World Building, One Brick at a Time

space city

I’ve been taken to task by readers for not providing enough information about the world I’ve built in my novel. It’s a point well taken and one I struggle with when I force myself to sit down at the keyboard and starting spinning a tale.

Personally, I don’t like a whole lot of “info-dumping” in a novel. Give me the basics, tease me along the way, and I’ll figure it out (or not). It’s a fine line between too much and not enough, but, as for me, I’d prefer the “not enough” to the “too much.” I’ve put down a number of novels because I couldn’t put up with page upon page of narrative (or pointless dialogue) on why the world the characters live in works the way that it works. I got it, move along.

When my youngest son was a teenager he read J.R.R. Tolkien’s The Hobbit and loved it, so I gave him my copy of The Lord of the Rings. He brought it back to me a couple of weeks later and said he gave up. He couldn’t get past page upon page describing how, what and how often a Hobbit eats. And that was Tolkien!

I remembered that when I finally stopped dreaming about writing and actually started writing. I’m far from being an expert in anything, especially writing, but I wanted to give my take on the process of World Building and ask for ideas/arguments/pointless rants on the subject.

As for me, when I imagine the world I’m trying to build, I put the story first and the World Building second. It’s about the story, not the world I’ve imagined it taking place in.

The story comes first.

I remember as a teenager sitting in a dark theatre watching Raiders of the Lost Ark. Those first 10 minutes changed everything about what I expected an action movie to look and feel like. The story grabbed you by the throat and drug you along and you’d better move your feet if you wanted to keep up. I loved it. Still do.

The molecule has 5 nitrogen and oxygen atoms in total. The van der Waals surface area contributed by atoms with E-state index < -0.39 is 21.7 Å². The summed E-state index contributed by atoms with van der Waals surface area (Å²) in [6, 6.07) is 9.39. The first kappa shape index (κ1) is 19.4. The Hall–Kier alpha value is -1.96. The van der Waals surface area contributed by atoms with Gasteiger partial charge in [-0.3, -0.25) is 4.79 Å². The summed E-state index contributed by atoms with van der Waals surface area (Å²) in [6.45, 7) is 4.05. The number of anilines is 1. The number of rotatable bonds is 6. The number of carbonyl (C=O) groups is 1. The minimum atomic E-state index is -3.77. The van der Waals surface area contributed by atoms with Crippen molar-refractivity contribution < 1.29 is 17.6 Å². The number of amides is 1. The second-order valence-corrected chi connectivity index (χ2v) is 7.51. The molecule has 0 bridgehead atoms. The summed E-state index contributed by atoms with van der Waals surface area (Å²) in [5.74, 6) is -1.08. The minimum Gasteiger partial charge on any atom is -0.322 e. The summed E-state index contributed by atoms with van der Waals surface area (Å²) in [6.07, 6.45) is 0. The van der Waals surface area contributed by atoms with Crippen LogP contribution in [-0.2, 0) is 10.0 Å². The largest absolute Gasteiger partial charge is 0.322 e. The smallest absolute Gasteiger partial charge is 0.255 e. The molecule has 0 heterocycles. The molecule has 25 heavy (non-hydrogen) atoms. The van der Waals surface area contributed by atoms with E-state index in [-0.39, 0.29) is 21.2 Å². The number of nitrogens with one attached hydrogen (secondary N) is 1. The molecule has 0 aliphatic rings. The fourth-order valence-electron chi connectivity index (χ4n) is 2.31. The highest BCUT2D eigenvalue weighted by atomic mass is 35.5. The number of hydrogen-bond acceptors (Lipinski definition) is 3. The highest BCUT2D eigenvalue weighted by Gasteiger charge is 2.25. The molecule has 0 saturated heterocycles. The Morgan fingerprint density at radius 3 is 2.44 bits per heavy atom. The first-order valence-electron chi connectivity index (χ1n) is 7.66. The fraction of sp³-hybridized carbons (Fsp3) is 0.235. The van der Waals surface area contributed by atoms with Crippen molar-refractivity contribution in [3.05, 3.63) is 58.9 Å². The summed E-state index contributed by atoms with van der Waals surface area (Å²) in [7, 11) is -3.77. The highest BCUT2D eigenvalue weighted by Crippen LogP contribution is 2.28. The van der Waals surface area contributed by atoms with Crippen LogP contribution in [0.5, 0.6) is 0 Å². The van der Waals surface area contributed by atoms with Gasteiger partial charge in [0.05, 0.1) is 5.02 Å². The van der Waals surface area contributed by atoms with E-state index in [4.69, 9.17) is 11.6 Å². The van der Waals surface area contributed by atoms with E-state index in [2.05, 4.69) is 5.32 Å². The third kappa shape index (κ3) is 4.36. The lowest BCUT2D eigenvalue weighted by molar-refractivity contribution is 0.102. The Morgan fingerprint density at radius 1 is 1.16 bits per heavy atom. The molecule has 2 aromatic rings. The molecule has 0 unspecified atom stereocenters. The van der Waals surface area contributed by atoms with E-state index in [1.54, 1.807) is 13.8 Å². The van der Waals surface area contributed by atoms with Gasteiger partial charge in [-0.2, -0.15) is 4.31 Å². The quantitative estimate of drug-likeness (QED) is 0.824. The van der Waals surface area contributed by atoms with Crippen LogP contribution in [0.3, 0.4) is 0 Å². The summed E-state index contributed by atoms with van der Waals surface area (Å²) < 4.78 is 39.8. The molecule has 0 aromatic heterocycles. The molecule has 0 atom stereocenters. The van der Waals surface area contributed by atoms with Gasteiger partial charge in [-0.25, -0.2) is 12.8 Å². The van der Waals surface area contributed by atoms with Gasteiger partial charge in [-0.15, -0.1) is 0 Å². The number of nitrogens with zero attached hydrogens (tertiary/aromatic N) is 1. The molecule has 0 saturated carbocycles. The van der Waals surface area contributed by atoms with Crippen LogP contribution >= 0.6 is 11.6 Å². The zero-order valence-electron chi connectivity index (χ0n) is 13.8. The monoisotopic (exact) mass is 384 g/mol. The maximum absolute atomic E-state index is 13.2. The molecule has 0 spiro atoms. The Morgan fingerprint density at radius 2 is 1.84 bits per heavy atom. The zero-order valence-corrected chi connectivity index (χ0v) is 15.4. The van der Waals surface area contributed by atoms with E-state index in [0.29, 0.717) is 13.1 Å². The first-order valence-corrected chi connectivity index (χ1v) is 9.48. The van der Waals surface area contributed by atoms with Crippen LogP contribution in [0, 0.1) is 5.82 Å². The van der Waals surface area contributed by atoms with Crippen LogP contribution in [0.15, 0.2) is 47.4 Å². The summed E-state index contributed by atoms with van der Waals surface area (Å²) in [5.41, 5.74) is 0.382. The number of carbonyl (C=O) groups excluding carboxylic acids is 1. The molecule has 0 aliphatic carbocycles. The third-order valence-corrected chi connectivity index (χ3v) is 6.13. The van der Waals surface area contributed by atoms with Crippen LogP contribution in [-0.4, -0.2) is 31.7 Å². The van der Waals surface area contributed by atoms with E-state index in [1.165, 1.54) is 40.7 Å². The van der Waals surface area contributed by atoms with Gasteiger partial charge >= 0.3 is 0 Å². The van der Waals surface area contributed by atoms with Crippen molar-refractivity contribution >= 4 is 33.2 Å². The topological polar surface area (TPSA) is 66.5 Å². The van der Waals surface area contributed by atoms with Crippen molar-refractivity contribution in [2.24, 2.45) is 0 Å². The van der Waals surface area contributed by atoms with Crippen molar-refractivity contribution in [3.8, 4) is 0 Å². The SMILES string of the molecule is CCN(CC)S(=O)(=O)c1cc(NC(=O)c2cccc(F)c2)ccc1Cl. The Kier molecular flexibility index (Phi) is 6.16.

I look for the same thing in a novel. Tell me your story. I’ll jump into the deep end of the pool on whatever you’ve written and you keep me from drowning by throwing me a life preserver of information so I can tread water. Don’t send me a battleship of information overload, because when you do, I’ve lost your story.

I was once part of a novel critique group with other aspiring authors who read the first chapter of my novel and told me if I didn’t give details on the technology I explained on page three by the end of the chapter, then I had lost them. I let them be lost. It wasn’t about the technology, it was about the story.

For me the goal is to provide enough information to keep readers from being confused about the world I’m presenting them. By the end of the book, they should understand how this world works. If they don’t, I’ve failed. If I have more than a couple of paragraphs explaining a particular detail of the world I’ve built, I also consider myself to have failed. But that’s just me.

What do you think? At what point in World Building do you need to part from the story and build your world?

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